In one of my personal projects I needed an easy way to accept credit cards. I wanted a quick solution that was easy to integrate, didn’t cost an arm and a leg and would interact with the non-profit’s existing bank account without requiring a merchant account. In previous jobs I have worked with credit card processing software and it has never been one of my favorite tasks. I looked though many different choices and found https://stripe.com/ . I was hooked by their motto: “Payments for developers” and after looking through their documentation I decided they were the way to go.
One major thing to note about the form is that the credit card number, CVC (validation code) and expiration date inputs do not have names. This ensures that those values will never hit my server since they will not be in the form submission. This way I don’t have to worry about any serious PCI compliance efforts and I do not have the risk of leaking any credit card information since you cannot accidently disclose what you never knew.
The first thing I do on the backend is to set the private key value for the Stripe API. This is something that has to stay private and should only be placed in server side code. Then I get the form values that were posted and encode using them htmsepcialcharacters to prevent Cross-Site Scripting (XSS) attacks since I will be echoing this data back to the user.
Now in a try/catch block I try to charge the credit card, using the token that was created in the payment form. Note that the charge amount passed to the API call must be in cents and since I am storing the amount to be charged in dollars and cents I need to convert it to cents. If the call completes successfully then the charge has gone through and I can take appropriate action. The Stripe API returns JSON as the response for every call, so I deserialize the response. This will give me a set of objects that I can pull data out of to provide a confirmation screen to my user. I want to get some of the details of the actual card used, so I deserialize that data as well.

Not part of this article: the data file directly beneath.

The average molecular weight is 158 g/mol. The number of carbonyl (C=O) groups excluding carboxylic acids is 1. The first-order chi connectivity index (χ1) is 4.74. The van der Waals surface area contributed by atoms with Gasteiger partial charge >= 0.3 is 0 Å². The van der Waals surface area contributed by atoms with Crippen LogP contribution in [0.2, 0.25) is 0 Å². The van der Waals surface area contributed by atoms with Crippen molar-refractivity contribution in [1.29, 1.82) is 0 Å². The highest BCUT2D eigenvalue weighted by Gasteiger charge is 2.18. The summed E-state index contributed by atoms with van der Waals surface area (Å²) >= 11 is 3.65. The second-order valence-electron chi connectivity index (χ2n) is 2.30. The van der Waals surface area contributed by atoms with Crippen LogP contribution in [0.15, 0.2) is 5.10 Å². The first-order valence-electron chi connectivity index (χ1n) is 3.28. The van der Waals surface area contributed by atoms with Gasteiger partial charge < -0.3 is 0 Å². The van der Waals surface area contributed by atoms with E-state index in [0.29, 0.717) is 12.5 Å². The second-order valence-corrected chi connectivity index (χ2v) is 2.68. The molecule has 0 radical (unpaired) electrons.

Once I have the data I can construct a response page for the user and so that they know the confirmation details. I also need a more permanent record of the transaction so I insert the details into a MySQL table. I don’t want to leave myself open to a SQL injection attack so I make sure that I use a parameterized query to perform the insert.
If the charge did not succeed the Stripe API call will throw an exception. In my catch block I let the user know what happened and display the error reported by the API.
Without much effort at all I have now built a safe and secure online payment form that let’s my users pay online and seven days later the money appears in my bank account. There is more complex functionality available from Stripe such as the ability to create “Customers” and make recurring charges to their cards, again so that you don’t have to store their credit card numbers, as well as a range of other actions you can take with cards (refunds, pre-authorization, etc.). All in all it is a very complete service that charges reasonable fees and is a breeze to integrate into an existing system. For my simple use case, it took me less than a day to go from 0 to production.
- Fall 2012–Crypto, AOP and AppSec
- CodeMash Door Decorating Competition